Director: Robin Hood
Cast: Russell Crowe, Cate Blanchett, William Hurt, Mark Strong, Max von Sydow, Danny Huston, Eileen Atkins, Mark Addy, Scott Grimes, Kevin Durand, Alan Doyle, Oscar Isaac
There have been many incarnations of Robin Hood, the man who steals from the rich and gives to the poor, in film, TV and even cartoons. Acclaimed director Ridley Scott and his favourite actor, Russell Crowe attempt to give us a different take on the folk legend.
This film takes place in the late 12th century. After the Third Crusade, King Richard the Lionheart (Danny Huston)is on his way home to England with his army. During a raid on a French castle, he is killed on the battlefield. Archer Robin Hood (Russell Crowe) decides to desert the army and find his way home. He brings along three men: Little John (Kevin Durand), Alan A'Dale (Alan Doyle) and Will Scarlet (Scott Grimes).
He stumbles upon men led by Godfrey (Mark Strong) attempting to steal the crown after learning of the King's death. Robin and his men thwart the attempt and bring the crown back home themselves. With the crown safe in England, Richard's brother Prince John (Oscar Isaac), a philandering and spoilt man, becomes the King.
Robin proceeds to Sir Robert Loxley's house, a man who died in his arms protecting the crown earlier. This is where Robin meets Marion Loxley (Cate Blanchett), Robert's widow and Robert's father Sir Walter (Max von Sydow). He assumes the role left by Robert at Walter's request, and tries to fill the void left by the former. He and Marion eventually fall in love. But there are bigger things to worry about, as Godfrey, now entrusted by King John to collect taxes from the people, double crosses the King by helping the French invade. One of the good lords, William Marshal (William Hurt) turns to Robin for help.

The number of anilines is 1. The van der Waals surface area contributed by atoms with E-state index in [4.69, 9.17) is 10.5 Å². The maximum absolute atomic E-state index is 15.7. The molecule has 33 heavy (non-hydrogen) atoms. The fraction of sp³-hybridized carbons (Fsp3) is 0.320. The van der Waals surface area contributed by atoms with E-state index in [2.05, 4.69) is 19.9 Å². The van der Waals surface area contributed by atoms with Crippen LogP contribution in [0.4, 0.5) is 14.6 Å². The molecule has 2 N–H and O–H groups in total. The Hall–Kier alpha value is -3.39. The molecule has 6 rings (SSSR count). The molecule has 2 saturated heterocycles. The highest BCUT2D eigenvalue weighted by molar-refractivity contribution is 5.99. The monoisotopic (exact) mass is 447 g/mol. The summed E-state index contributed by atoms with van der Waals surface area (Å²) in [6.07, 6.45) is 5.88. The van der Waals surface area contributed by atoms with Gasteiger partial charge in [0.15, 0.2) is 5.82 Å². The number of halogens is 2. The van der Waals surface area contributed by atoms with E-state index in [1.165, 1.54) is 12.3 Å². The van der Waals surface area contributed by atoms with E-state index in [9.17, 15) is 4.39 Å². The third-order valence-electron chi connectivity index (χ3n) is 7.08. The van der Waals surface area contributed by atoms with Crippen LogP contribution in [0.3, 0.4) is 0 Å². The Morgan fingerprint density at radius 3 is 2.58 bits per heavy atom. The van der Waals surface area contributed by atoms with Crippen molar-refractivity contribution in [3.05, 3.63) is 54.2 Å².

So first let me tell you what's different. Robin Hood and Maid Marion are both older than the people that had played them before. There are more brutal fight scenes than you would normally associate with this story. But most importantly, this film isn't about Robin Hood and his merry men robbing from the rich and giving it to the poor, but an origin story. Which makes this exactly like Antoine Fuqua's King Arthur.
That being said, Robin Hood here is definitely more serious than before. There is some humour here, but it is mostly overshadowed by the stuff you'd see in a Ridley Scott film, like brutality, tragedy, drama and theatrics. Despite many people saying that this film is a lot like Gladiator (and quite frankly I can't blame them), it actually works.There are many battle scenes to behold (even though the final battle was rather disappointing) and enough character development to drive the story. Scott takes his time to show us a different take on how the legend of Robin Hood came to be, and he succeeds to that end.
Crowe does predictably well enough as the title character, but with a bit less theatrics compared to Maximus. He is perfectly supported by Blanchett, who gives Marion a strong counterpart to Robin and not merely a damsel in distress (but he still has to save her later). Durand, Doyle and Grimes acquit themselves well as Robin's 'merry men' and Mark Addy also shines as Friar Tuck. Oscar Isaac and Mark Strong round up the cast splendidly as the baddies King John and Godfrey respectively. Note: it hasn't been a year yet and I've already seen Mark Strong play a villain three times.
Can I fault this film for anything? Well, if you were expecting a typical Robin Hood story where the good triumphs in the end and all evil men get their just desserts, this isn't quite it. The story sort of ends on a cliffhanger, so expect a follow up to this film. This is after all, an origin story, like Batman Begins. But I'd recommend this for anyone who loved Gladiator or King Arthur.
Verdict: Lengthy story, but interesting take on a legend. (4/5)